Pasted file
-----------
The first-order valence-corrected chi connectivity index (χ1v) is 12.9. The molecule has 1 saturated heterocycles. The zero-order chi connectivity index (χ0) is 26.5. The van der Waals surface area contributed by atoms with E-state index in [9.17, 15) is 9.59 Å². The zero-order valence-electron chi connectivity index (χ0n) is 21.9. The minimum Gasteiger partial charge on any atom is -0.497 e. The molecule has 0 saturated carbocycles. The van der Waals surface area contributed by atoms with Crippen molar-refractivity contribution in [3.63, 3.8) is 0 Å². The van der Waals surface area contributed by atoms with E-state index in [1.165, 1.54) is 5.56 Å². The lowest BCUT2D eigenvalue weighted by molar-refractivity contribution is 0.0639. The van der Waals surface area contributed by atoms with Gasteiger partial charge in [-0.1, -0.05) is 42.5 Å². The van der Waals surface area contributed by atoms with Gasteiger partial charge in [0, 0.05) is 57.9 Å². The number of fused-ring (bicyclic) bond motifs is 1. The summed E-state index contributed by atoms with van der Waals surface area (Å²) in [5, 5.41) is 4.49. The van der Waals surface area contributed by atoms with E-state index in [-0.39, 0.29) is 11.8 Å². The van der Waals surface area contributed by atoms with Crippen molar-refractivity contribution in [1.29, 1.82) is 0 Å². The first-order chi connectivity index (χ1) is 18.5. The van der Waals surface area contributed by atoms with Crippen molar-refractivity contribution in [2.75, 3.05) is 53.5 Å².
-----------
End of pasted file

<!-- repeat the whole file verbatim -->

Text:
The first-order valence-corrected chi connectivity index (χ1v) is 12.9. The molecule has 1 saturated heterocycles. The zero-order chi connectivity index (χ0) is 26.5. The van der Waals surface area contributed by atoms with E-state index in [9.17, 15) is 9.59 Å². The zero-order valence-electron chi connectivity index (χ0n) is 21.9. The minimum Gasteiger partial charge on any atom is -0.497 e. The molecule has 0 saturated carbocycles. The van der Waals surface area contributed by atoms with Crippen molar-refractivity contribution in [3.63, 3.8) is 0 Å². The van der Waals surface area contributed by atoms with E-state index in [1.165, 1.54) is 5.56 Å². The lowest BCUT2D eigenvalue weighted by molar-refractivity contribution is 0.0639. The van der Waals surface area contributed by atoms with Gasteiger partial charge in [-0.1, -0.05) is 42.5 Å². The van der Waals surface area contributed by atoms with Gasteiger partial charge in [0, 0.05) is 57.9 Å². The number of fused-ring (bicyclic) bond motifs is 1. The summed E-state index contributed by atoms with van der Waals surface area (Å²) in [5, 5.41) is 4.49. The van der Waals surface area contributed by atoms with E-state index in [-0.39, 0.29) is 11.8 Å². The van der Waals surface area contributed by atoms with Crippen molar-refractivity contribution in [1.29, 1.82) is 0 Å². The first-order chi connectivity index (χ1) is 18.5. The van der Waals surface area contributed by atoms with Crippen molar-refractivity contribution in [2.75, 3.05) is 53.5 Å².